: Clinical Practice Guidelines ICF body structure code Structure of the nervous system other specified s198 Structure of hand s7302 Muscles of the hand s73022 ICF body function codes Sleep functions b134 Maintenance of sleep cycle b1342 Proprioceptive function b260 T ouch function b265 Sensory functions related to temperature and other stimuli b270 Sensitivity to vibration b2701 Sensitivity to pressure b2702 Sensation of pain b280 Radiating pain in a segment or region b2804 Pain in upper limb b28014 (...) Hand Pain and Sensory Deficits: Carpal Tunnel Syndrome Clinical Practice Guidelines MIA ERICKSON, PT , EdD • MARSHA LAWRENCE, PT , DPT • CAROLINE W. STEGINK JANSEN, PT , PhD DIANE COKER, PT , DPT • PETER AMADIO, MD • CARLA CLEARY, PT , DPT Hand Pain and Sensory Deficits: Carpal Tunnel Syndrome Clinical Practice Guidelines Linked to the International Classification of Functioning, Disability and Health From the Academy of Hand and Upper Extremity Physical Therapy and the Academy of Orthopaedic

2019 The Orthopaedic Section of the American Physical Therapy Association (APTA), Inc.

214. A decision aid for women having their first baby and considering their choices for labour pain relief

decisions. 54 7 Sue’s story I’d planned to let my labour take its natural course for as long as I could without drugs, but was willing to accept them if I felt overwhelmed. After reading the “Pain relief for labour” book, I remembered my experience with gas for a dental procedure and was adamant that I wouldn’t use it. I didn’t like the sensation, and if I needed something, I planned to use pethidine rather than gas or an epidural, but still wanted to avoid drugs if possible. At 39 weeks very early (...) Most effective pain relief Chance of caesarean section More likely to have an instrumental birth Satisfaction with pain relief Chance of nausea/vomiting May still require further pain relief for actual birth Long term back pain May lengthen labour More likely to need artificial oxytocin More likely to have a fever Increased risk of hypotension May experience an itching sensation May experience severe headache Some rare side effects Now go to your notes page and place a mark in the box to show how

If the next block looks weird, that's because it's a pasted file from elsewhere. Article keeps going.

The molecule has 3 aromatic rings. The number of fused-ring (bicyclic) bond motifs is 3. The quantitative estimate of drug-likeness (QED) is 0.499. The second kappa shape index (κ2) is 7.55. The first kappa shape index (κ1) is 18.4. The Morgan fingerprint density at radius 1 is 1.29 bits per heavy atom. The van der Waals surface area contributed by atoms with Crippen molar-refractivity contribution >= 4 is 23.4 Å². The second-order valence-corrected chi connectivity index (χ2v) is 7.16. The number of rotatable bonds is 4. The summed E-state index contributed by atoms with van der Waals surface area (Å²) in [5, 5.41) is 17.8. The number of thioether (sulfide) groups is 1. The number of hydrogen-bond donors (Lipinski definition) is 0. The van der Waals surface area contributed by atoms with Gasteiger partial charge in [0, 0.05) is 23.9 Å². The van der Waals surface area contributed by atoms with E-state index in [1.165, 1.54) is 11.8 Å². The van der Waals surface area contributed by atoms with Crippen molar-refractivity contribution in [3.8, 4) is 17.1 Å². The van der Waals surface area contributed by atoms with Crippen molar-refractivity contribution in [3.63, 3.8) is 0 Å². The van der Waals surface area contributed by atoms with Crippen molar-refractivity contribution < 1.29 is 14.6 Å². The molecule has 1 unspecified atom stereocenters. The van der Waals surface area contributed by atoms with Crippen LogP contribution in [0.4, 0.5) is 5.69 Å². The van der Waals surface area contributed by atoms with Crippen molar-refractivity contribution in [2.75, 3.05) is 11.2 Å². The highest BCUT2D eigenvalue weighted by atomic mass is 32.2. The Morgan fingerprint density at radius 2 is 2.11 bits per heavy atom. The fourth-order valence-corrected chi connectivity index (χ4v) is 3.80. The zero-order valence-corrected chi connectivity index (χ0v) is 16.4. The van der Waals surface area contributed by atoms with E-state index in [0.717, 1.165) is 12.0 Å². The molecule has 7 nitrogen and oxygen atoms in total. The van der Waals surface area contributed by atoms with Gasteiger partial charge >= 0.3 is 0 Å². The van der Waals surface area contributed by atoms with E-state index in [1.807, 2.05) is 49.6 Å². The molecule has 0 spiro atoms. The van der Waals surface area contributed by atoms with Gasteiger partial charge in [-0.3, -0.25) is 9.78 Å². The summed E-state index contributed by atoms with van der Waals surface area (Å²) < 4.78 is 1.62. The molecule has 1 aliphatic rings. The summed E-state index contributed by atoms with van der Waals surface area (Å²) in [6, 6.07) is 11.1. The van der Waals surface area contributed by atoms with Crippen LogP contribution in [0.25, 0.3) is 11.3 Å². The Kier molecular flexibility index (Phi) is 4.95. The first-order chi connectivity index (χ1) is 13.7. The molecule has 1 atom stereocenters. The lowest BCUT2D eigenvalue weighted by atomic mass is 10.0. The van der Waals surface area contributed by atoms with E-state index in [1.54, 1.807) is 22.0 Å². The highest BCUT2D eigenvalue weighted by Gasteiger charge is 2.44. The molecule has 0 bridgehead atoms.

2015 SickKids Supportive Care Guidelines

215. Acute pain management: scientific evidence (3rd Edition)

and preventive analgesia 12 1.5 Adverse physiological and psychological effects of acute pain 15 1.5.1 Acute pain and the injury response 15 1.5.2 Adverse physiological effects 16 1.5.3 Pain and analgesia: effects on injury-induced organ dysfunction 19 1.5.4 Acute rehabilitation and ‘fast-track’ surgery 20 1.5.5 Adverse psychological effects 21 1.6 Pharmacogenomics and acute pain 21 1.6.1 Loss of pain sensation 22 1.6.2 Reduced sensitivity to pain 22 1.6.3 Drug metabolism 23 References 25 2. ASSESSMENT (...) Acute pain management: scientific evidence (3rd Edition) ? ? ? ? Acute Pain Management: Scientific Evidence Australian and New Zealand College of Anaesthetists and Faculty of Pain Medicine ? ? ? Endorsed by: Faculty?of?Pain?Medicine,?Royal?College?of? Anaesthetists,?United?Kingdom?? Royal?College?of?Anaesthetists,? United?Kingdom?? Australian?Pain?Society? Australasian?Faculty?of?Rehabilitation?Medicine? College?of?Anaesthesiologists,?? Academy?of?Medicine,?Malaysia? College

2015 National Health and Medical Research Council

216. Comparing Ways to Freeze the Nerve That Provides Thigh Sensation

Information provided by (Responsible Party): Gaurav Gupta, Canadian Forces Health Services Centre Ottawa Study Details Study Description Go to Brief Summary: Background The sensation on the outside of portion of our thighs is provided by a nerve called the lateral femoral cutaneous nerve (LFCN). The investigators can inject freezing around the nerve to reduce the feeling around the thigh (i.e. anesthesia). Anesthesia, or freezing, of the lateral femoral cutaneous nerve can reduce pain for patients having (...) Comparing Ways to Freeze the Nerve That Provides Thigh Sensation Comparing Ways to Freeze the Nerve That Provides Thigh Sensation - Full Text View - ClinicalTrials.gov Hide glossary Glossary Study record managers: refer to the if submitting registration or results information. Search for terms x × Study Record Detail Saved Studies Save this study Warning You have reached the maximum number of saved studies (100). Please remove one or more studies before adding more. Comparing Ways to Freeze

2015 Clinical Trials

217. Evaluation of Pressure Sense Threshold and Tactile Sensation After Lidocaine Iontophoresis Using Interferential Current